Advisories assigned new model classroom lockers


Lauren Becker

Dean of Students and Technology Brian Powell’s advisory gathers their belongings from their lockers at the end of the day. Powell’s advisory, along with Senior Project Coordinator Louise Géczy’s advisory, were assigned to the new stacked lockers outside of the model classroom.

Although the new model classroom is not set to open until October, one of its features is already being used by Dean of Students and Technology Brian Powell’s and Senior Project Coordinator Louise Géczy’s advisories. Students in both advisories were assigned the stacked lockers that are beside the model classroom. The new lockers differ from the current ones as they are half the height, wider, and stacked.

According to Powell, the model classroom is experimental, and he felt he would receive the most feedback about the lockers, which was one of the reasons he nominated his advisory for this change. “We gave it to my kids, Ms. Géczy’s advisory got it as well, and it’s just because her advisory is right there and my advisory will be in the model classroom,” Powell said.  

The student’s opinions on the the new lockers are mixed. However, senior Jared Vogel has had an overall positive experience with them. “I like them because they’re wide enough so that I can put in shelves and everything that I usually couldn’t in the other lockers,” Vogel said.

Despite the divisions among their functionality, senior Ashlee Kothenbeutel recognizes that the lockers needed an update. “I think it’s a good idea to update the lockers because a lot of them just don’t work – the combination part on them,” Kothenbeutel said.  

Despite the new look to the lockers, the negatives outweigh the positives, according to Kothenbeutel. “There’s not enough space for us to put all of our books in with a locker ladder. Even if you had little locker shelves to put your books on, you wouldn’t have enough room to also put in your backpack and your lunch. It’s just organizationally a mess and there isn’t a little cubby because there isn’t enough space for a cubby. So everything is unorganized,” she said.  

Vogel acknowledges Kothenbeutel’s worries about the smaller lockers, but he currently has no issues fitting his books in them. “I can fit all my books in it, but I am worried about when it’s wintertime, I’m not going to be able to fit in a winter jacket,” Vogel said.

Junior Maci Moore has found both positive and negative aspects to the lockers as well, but dislikes the stacked component. “I like how they’re bigger, but it’s frustrating because someone is under you, especially if a book drops,” Moore said.

Much like Moore, both Vogel and Kothenbeutel agree that the larger width is a benefit, but the dynamic of having upper and lower lockers causes issues. “[Despite the positives] I don’t like them too much because I am on the bottom locker and it’s pretty cramped,” Vogel said.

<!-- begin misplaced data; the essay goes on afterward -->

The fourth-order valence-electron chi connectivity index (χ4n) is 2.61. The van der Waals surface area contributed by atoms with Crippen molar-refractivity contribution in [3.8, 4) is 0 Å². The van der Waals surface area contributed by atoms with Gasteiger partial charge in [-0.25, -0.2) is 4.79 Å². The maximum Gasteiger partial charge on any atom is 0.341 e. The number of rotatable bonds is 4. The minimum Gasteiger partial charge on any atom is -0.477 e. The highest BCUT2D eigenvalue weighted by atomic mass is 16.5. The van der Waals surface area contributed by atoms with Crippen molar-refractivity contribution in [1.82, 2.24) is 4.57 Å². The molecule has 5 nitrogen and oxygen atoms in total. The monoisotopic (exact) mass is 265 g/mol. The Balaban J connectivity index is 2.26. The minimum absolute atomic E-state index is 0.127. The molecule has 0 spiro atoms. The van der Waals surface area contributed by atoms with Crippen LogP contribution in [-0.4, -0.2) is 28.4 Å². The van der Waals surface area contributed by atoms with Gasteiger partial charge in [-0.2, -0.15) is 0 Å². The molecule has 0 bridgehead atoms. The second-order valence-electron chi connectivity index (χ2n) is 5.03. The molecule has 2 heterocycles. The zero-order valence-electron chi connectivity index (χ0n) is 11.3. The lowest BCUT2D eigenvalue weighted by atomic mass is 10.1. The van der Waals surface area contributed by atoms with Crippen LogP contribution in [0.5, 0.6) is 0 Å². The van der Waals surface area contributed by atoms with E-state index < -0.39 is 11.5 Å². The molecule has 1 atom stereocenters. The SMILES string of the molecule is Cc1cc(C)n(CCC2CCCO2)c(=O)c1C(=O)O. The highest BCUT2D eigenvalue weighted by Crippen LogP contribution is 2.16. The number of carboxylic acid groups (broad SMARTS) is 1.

Powell has received negative feedback similar to Moore’s, Kothenbeutel’s, and Vogel’s complaints. “[We’ve been getting] not good [feedback]. Sometimes any kind of change, people don’t like it. They don’t prefer the stacked concept, which is good I’m finding that out now before we copy it in the entire school. So we’re just trying to figure out if we can do a stacked model of lockers, but make them be bigger or just what works,” he said.

Powell considers the lockers to be a learning curve and has noticed details that will be considered when moving forward with the rest of the renovations throughout the school. “One thing I learned is that some freshmen are too short to open the top locker, I wouldn’t have known that if we hadn’t done this,” Powell said.

Even though the stacked lockers have already been installed outside the model classroom, this does not mean that the design will be applied to the rest of the school. Powell is looking at other schools with stacked lockers, such as Dulaney High School, as examples of possible solutions.  

“A lot of schools have stacked lockers, it’s a very common thing. It’s more of if that’s going to fit what we have. I talked to Ms. Swift, she went to Dulaney, and they have stacked lockers. Juniors and seniors had the top lockers and freshmen and sophomores had the bottom lockers. So maybe it will work, it’s just how I assign the lockers is what makes the difference, it might be something like that,” he said.

If the stacked lockers don’t work, Powell is considering the possibility of showing students different locker possibilities and allowing them to determine what they like and don’t like.

Overall, Powell considers the stacked lockers to be a learning experience, and he welcomes both positive and negative feedback from their current users. “We’re just trying new things, that’s what that model classroom is. We’re trying things, and if the students or teachers don’t like them, then we don’t do them again. That’s really the concept of the model classroom,” Powell said.  

Lauren Becker is the Media Chief and a News Editor for The Patriot and